2
$\begingroup$

A device on top of Cessna 152 A device on top of Cessna 152 (closer look) A device on top of Cessna 152 (only one) A device on top of Cessna 152 (look like there are two)

What is this device? What is it for? Seems that some variants have only one, while some others have two.

Added: As some have two, so what are they? The answers and comments have not explained which antennae they are, especially for the ones with two antennae. As I asked, how does it work? I need an explanation; if the two antennas are for the same purpose, then why do they need two at the same place?

$\endgroup$
  • 1
    $\begingroup$ They are radio antennas. Most airplanes have two radios but small trainers like these often only have one. $\endgroup$ – JScarry Oct 3 '19 at 0:28
  • $\begingroup$ What antenna are they? $\endgroup$ – AirCraft Lover Oct 3 '19 at 1:12
  • 1
    $\begingroup$ Communication radio antenna. 118.00 to 136.975 MHz in 8.33 KHz spacing. Example: aircraftspruce.com/catalog/avpages/domeant.php $\endgroup$ – CrossRoads Oct 3 '19 at 1:32
  • 1
    $\begingroup$ Two antenna for two radios. Pilot can talk/listen on one, copilot can talk/listen on the other. Or pilot can talk/listen on one, and monitor incoming announcements on the other, such as automated weather & traffic advisories for the intended airport of landing. $\endgroup$ – CrossRoads Oct 3 '19 at 1:37
  • 1
    $\begingroup$ Huh? I would have Answered, but that is not a choice. $\endgroup$ – CrossRoads Oct 3 '19 at 12:11
7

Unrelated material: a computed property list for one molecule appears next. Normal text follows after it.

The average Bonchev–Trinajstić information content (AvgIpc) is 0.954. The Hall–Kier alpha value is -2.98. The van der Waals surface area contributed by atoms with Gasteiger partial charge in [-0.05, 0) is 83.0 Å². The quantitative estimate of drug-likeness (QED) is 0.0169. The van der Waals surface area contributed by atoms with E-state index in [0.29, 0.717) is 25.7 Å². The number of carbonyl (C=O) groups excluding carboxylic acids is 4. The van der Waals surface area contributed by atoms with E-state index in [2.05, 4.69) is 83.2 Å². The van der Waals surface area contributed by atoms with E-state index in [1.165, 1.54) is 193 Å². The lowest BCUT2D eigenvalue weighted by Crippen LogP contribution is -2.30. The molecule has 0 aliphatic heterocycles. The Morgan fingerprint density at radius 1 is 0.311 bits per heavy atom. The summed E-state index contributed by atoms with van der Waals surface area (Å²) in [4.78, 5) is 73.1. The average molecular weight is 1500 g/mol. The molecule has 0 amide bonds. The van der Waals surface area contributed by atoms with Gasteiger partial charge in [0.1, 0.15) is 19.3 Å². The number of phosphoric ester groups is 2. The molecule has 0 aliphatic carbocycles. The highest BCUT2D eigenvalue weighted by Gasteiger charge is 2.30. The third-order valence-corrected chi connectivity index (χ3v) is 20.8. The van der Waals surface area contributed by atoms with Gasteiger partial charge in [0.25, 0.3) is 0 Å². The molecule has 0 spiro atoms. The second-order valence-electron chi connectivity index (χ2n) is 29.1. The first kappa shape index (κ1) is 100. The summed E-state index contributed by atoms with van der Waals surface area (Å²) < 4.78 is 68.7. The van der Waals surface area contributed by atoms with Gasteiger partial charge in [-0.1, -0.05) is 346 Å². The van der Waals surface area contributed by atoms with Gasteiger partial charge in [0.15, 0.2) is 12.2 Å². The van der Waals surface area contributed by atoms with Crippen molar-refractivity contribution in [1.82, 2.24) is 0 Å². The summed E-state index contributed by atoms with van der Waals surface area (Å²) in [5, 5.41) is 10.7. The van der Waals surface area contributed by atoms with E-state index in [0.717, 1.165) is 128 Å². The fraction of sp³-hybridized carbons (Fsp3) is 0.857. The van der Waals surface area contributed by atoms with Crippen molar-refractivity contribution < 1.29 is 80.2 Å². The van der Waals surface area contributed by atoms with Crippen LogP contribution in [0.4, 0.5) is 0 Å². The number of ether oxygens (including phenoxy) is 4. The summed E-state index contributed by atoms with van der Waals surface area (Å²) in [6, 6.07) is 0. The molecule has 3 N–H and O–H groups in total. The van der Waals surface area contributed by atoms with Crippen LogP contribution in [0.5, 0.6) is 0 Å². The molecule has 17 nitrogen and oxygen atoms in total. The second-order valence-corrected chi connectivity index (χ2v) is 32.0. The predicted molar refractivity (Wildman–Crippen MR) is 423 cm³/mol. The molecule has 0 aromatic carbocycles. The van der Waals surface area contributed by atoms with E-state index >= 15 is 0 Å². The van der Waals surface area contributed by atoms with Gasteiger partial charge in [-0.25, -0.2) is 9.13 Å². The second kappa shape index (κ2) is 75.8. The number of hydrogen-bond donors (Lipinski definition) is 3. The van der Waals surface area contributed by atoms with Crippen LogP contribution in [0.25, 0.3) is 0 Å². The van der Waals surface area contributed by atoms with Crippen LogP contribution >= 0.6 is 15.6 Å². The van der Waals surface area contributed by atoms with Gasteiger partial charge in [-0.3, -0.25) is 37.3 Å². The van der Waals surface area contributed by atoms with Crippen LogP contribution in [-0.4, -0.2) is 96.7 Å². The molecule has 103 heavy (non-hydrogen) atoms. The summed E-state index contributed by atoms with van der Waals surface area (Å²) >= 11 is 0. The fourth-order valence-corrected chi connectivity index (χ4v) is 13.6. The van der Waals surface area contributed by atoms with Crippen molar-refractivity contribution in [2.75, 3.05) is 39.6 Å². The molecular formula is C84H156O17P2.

$\begingroup$

Short answer: They're antenna(s) for the onboard VHF radio(s).

Airplanes aren't actually required to have radios. But, if you want to fly into certain classes of airspace, you must have at least one VHF radio on board, to communicate with air traffic control. A lot of planes (in fact, I would say the majority of them) actually have two radios installed. Thus, you see planes with zero, one, or two antennas.

Having two radios has several advantages, beyond just the obvious "backup in case one fails" advantage. Most often, one will be used to listen to the ATIS/AWOS/ASOS or other automated information broadcast while the other is used to keep in touch with ATC. You could also use the second one to contact Flight Services, or (if you're charter/commercial) keep in touch with your company (although that last one is getting more and more likely to be done with a cell phone or the internet).

$\endgroup$
  • $\begingroup$ Thank you for your explanation. $\endgroup$ – AirCraft Lover Oct 3 '19 at 3:48

Not the answer you're looking for? Browse other questions tagged or ask your own question.